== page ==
‘Yes. Yes. Yes. I know who You are. I believe You are the Christ, the Son of God, who is to come into this world. I get that. Even now I know that whatever You ask of God, God will give you. But You didn’t come. I sent for you, and you didn’t come. You weren’t here.
Lord, if you would have been here, Lazarus would not be dead. If you loved us, if you cared about us, you could have asked the Father and He would hear you. But you didn’t. You didn’t do anything.’
I understand Martha’s pain. Lazarus was sick and she sent for Jesus, the One who was able to do something about it. Yet Jesus didn’t come when He heard the news. Instead, He remained where He was for another two days.
Oh yes. I understand Martha’s pain.
How could Jesus not come? How could He stay where He was when we needed Him here? He could have done something.
Isn’t That What We Wrestle With As Well?
We try to make sense of the fact that God is able to do all things. He has the power to change our circumstances and situations. He has the power to heal our loved ones. He has the riches to provide for our every need. He has the ability to turn the hearts of man and change our marriages. He has the power to work in the hearts of our prodigal children. He can do all things…
But Why Won’t He Do It For Me?
As a Christian reading the story of Lazarus in John 11, I can easily look at Martha disapprovingly. ‘Oh Martha, you’re so dramatic. You’re having another one of your bouts. Someone come and get Martha. She’s having another faith-crisis!’
You know, I don’t think Martha was having a faith-crisis. In her own words she admitted her belief that He was Jesus Christ, the Son of God. She acknowledged that her brother would rise in the resurrection at the last day.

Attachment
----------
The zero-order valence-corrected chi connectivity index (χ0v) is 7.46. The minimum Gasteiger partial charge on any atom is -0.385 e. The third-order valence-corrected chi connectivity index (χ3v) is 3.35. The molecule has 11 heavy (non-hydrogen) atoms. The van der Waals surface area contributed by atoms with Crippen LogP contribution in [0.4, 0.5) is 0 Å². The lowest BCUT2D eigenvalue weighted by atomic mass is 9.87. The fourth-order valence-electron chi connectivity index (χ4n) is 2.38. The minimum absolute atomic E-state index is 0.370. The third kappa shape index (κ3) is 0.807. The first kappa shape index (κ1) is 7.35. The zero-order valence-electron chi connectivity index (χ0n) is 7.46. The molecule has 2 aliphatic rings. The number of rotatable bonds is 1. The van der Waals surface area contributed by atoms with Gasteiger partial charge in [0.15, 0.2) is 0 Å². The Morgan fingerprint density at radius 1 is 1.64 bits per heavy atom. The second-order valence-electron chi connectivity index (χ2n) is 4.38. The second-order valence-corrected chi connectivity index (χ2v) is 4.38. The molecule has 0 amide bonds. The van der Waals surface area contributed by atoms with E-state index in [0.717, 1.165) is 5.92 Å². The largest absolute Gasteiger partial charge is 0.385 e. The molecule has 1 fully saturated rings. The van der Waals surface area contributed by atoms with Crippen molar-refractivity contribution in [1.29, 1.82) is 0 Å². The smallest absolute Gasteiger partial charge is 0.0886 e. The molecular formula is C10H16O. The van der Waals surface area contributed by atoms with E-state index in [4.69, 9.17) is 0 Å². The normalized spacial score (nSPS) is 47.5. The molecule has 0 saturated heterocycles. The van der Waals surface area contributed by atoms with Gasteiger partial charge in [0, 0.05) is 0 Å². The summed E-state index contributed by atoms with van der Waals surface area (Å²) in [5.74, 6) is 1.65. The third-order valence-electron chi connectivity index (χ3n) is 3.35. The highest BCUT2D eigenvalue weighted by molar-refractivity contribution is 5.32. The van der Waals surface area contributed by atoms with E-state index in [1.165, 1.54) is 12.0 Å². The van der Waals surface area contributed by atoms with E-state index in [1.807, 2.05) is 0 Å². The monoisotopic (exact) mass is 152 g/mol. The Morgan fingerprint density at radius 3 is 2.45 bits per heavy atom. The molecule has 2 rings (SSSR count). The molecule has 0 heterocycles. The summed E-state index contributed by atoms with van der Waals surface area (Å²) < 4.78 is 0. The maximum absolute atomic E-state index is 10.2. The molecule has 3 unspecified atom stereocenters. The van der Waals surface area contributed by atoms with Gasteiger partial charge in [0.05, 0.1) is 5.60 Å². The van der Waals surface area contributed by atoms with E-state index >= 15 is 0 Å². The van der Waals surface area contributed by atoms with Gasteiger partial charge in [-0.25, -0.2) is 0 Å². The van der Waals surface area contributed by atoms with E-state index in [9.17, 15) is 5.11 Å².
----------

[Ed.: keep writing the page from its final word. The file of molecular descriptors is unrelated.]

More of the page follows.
I imagine Martha felt like us when we go through our struggles and people begin to tell us how we should “trust God. He has plans for your life. He will work all this out for your good and His glory.”
Yes. Yes. We know that. Martha knew that. But she was experiencing a heart-crisis. It’s that place where you know truth yet it doesn’t align with what you’re experiencing. It’s that place where sermons on what ‘a blessed life looks like’ are as salt added to our wounds. All we can think is “Jesus, if You loved me, You would have been here…”
Can I encourage you?
Jesus Moves As The Father Leads
Jesus staying where He was for two more days had nothing to do with His disregard for what was going on in the lives of Martha, Mary, and Lazarus. Instead, it was a display of God’s higher purposes. Jesus told His disciples, “I’m glad for your sakes that I was not there, that you may believe.”
When Martha came to Him with her soul questions, Jesus’ response was, “Did I not say to you that if you would believe you would see the glory of God?”
Jesus moves as the Father leads and it’s always for His glory.
Jesus Cares About Your Situation
He empathizes with our pain. Mary, Martha’s sister, threw herself at His feet and cried, “Lord, if You had been here my brother would not have died.” John 11:33-35 tells us that when Jesus saw her and the Jews and he went to the tomb, He wept. This was a physical demonstration of His humanity. One commentary says Jesus wept when He saw the pain sin inflicted on those He loved.
Jesus cares about you. He cares about your pain.
Will You Trust Him?
God was using this experience to display His glory. He raised Lazarus from the dead and many of those who witnessed this believed in Him (John 11:45).
He is using your situation to demonstrate His glory. Can we believe that? Can we believe He loves us, He cares, and there is a purpose in all this? Can we go through our storms and hold on to the truth that He is good and He is good over our lives?
Can this truth anchor our souls that we might trust Him enough to fellowship with Him in the sufferings of Christ, sharing in his death, so that one way or another we can experience the resurrection from the dead? (Philippians 3:10-11).
My friend, if you believe, let that pain point back to Jesus. You will see the glory of God.
Praying and believing God with you,